South America is a place I’ve always been fascinated with as well, so I thought that’s where it’s going to be. And then really it was my research into that that started building up the culture. And again it often comes from one idea, so quite early on I had the idea of the stories of the last jaguar. And that really filtered through the whole book, thinking about that idea of species extinction and the storytelling that might come out of that and the mythology that might come out as a result, and then I think story telling became quite a theme in that book as a result.

You also write short fiction. Your short story “The Endling Market” is included in the 2084 anthology (Unsung Stories, 2017). What was your experience writing specifically for an anthology?

2084 (cover 1)Well I came aboard the 2084 anthology quite late, because I was one of the additional writers that they were able to add as a result of the crowdfunding success, so I did have a bit of a steer from George in that he wanted something environmental from me. Which did help. So I took that as a starting point. And then I decided quite early on that species extinction was sort of the way to go, because I looked at climate change in my other work and that narrowed it down again. I quite like doing anthologies though because you do get that steer, you do get that kind of brief, whereas with short fiction often I won’t just have an idea and think, oh I can do that. I like having something to work from that helps stimulate ideas.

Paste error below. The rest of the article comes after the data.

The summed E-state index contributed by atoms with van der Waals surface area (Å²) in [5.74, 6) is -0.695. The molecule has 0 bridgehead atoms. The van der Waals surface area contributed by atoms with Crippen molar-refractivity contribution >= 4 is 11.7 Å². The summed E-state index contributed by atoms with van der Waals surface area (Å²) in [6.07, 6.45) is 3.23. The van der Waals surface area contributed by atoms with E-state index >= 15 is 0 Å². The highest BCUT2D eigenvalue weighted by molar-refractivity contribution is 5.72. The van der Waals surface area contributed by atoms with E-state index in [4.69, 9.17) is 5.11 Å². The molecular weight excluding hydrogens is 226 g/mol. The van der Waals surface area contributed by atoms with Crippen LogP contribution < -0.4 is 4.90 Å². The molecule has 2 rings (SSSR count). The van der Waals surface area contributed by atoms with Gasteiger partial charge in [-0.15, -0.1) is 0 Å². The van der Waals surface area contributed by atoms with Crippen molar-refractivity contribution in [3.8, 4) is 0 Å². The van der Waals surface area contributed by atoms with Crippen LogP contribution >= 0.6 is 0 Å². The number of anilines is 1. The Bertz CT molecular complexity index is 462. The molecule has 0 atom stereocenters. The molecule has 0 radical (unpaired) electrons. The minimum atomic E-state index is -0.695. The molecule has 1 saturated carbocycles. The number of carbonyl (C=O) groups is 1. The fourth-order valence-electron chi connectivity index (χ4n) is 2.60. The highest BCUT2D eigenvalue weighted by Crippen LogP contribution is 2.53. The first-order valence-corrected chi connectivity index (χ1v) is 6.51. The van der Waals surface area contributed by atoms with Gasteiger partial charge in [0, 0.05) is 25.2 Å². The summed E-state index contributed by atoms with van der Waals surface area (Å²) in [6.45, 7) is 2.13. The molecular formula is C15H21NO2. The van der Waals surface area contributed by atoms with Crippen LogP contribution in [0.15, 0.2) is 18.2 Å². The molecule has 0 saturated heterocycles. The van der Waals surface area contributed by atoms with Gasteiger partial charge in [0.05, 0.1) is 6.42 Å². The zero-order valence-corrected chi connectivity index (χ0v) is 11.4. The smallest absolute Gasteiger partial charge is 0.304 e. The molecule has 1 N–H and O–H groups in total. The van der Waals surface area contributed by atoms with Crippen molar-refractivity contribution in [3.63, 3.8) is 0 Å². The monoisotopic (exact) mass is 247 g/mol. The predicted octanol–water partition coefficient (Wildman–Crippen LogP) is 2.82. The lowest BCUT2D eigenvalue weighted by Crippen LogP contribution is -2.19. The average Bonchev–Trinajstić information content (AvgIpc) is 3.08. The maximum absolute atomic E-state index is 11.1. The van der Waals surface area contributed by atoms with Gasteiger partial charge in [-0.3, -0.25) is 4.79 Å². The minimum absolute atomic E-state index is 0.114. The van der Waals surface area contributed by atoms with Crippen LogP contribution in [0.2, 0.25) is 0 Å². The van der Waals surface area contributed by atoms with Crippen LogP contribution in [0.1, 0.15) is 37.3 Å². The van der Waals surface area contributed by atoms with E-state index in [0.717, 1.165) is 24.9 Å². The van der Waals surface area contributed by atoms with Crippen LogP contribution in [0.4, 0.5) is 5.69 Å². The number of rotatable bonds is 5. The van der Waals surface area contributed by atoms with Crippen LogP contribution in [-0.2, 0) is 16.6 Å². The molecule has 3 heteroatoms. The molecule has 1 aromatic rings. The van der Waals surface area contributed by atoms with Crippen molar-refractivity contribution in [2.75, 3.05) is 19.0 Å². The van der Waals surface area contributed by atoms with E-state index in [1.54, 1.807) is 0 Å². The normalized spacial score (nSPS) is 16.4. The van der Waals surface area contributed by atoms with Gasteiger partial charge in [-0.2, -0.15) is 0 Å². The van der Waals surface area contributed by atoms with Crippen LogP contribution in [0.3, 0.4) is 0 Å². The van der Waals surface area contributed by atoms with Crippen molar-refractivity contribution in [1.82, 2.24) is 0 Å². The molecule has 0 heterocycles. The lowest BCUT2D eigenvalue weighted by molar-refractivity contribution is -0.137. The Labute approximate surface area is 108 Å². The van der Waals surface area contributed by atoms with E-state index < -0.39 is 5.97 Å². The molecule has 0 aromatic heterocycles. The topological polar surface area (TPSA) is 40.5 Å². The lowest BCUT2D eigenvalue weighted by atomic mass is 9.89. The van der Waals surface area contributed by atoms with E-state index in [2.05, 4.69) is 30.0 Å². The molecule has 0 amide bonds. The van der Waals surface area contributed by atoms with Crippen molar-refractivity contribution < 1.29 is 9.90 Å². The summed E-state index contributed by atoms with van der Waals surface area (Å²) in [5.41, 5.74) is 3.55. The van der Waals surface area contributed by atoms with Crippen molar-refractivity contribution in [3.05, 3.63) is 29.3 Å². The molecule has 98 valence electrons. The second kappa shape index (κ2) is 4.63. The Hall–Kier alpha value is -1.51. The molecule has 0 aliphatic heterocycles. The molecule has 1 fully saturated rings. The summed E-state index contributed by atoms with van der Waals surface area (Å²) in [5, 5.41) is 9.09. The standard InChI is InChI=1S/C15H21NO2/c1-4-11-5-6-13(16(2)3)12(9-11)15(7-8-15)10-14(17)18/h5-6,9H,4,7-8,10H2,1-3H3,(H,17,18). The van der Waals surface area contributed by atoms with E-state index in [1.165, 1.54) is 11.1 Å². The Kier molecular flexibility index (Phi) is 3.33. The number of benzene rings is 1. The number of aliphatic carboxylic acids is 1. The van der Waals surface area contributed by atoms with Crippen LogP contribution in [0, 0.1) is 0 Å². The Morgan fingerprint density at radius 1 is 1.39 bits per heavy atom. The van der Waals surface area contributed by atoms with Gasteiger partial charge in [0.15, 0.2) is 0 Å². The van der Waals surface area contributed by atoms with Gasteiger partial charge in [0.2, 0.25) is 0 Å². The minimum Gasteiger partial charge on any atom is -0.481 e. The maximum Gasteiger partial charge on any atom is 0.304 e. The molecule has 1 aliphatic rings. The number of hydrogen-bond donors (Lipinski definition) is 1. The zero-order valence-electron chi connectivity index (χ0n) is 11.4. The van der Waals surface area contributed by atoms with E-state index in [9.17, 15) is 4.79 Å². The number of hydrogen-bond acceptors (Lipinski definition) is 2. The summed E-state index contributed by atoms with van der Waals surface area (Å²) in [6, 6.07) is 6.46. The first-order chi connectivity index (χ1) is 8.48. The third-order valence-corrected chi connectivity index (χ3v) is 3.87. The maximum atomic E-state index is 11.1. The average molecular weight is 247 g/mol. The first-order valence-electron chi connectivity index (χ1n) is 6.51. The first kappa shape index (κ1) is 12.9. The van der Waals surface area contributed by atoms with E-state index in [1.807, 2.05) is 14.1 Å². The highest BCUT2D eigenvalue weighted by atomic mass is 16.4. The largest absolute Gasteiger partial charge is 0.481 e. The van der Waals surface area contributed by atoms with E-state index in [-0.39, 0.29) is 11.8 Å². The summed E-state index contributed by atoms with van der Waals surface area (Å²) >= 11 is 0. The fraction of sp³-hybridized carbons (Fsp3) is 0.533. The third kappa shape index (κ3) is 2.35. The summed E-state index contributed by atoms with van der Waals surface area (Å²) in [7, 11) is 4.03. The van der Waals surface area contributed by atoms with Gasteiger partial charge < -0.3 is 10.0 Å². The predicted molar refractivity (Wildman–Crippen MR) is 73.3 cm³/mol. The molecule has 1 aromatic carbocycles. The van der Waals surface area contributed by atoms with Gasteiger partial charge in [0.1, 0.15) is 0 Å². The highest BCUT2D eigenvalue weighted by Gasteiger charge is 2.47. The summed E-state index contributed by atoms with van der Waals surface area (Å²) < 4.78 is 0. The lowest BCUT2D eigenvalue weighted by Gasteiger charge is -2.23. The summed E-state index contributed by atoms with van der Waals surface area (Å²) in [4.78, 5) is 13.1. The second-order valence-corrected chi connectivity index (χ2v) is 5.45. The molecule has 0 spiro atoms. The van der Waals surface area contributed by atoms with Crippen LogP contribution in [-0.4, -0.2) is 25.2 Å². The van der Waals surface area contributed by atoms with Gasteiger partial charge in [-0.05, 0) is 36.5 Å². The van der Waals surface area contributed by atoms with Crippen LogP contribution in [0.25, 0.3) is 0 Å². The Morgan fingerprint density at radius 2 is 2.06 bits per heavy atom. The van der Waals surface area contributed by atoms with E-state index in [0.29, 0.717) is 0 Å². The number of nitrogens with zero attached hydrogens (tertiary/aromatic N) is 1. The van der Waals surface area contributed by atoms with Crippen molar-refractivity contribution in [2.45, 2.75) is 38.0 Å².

That story and “The White Fox and the Red”, are both powerfully angry stories about humanity’s destruction of indigenous cultures and wildlife habitats, the poaching market and humanity’s arrogance towards nature, yet both are beautifully and poetically written, which is part of what makes them so effective. How do you achieve that balance?

I think the poeticness is important to me because I want to show what’s at stake, I want to show what there is the potential to lose, especially with nature. I suppose it’s about finding the voice really. And the voice for “The White Fox and the Red” was a weird one. That story just came out of nowhere. I just kind of had this voice suddenly pop into my head, it was one of those rare ones where you’re like, oh ok this is just going to work. And I think that slight kind of sense of distance perhaps helped get the anger across a little bit, but at the same time I wanted the descriptions to be as beautiful as I could make them, because I wanted to show what’s at stake. It is something I feel really really strongly about. As terrifying as it all is, reading all the science around species extinction and climate change, I think there has been a real explosion in nature writing recently which is quite interesting to see, and is quite a hopeful sign that people are beginning to perhaps rekindle some of those connections and think more about those issues.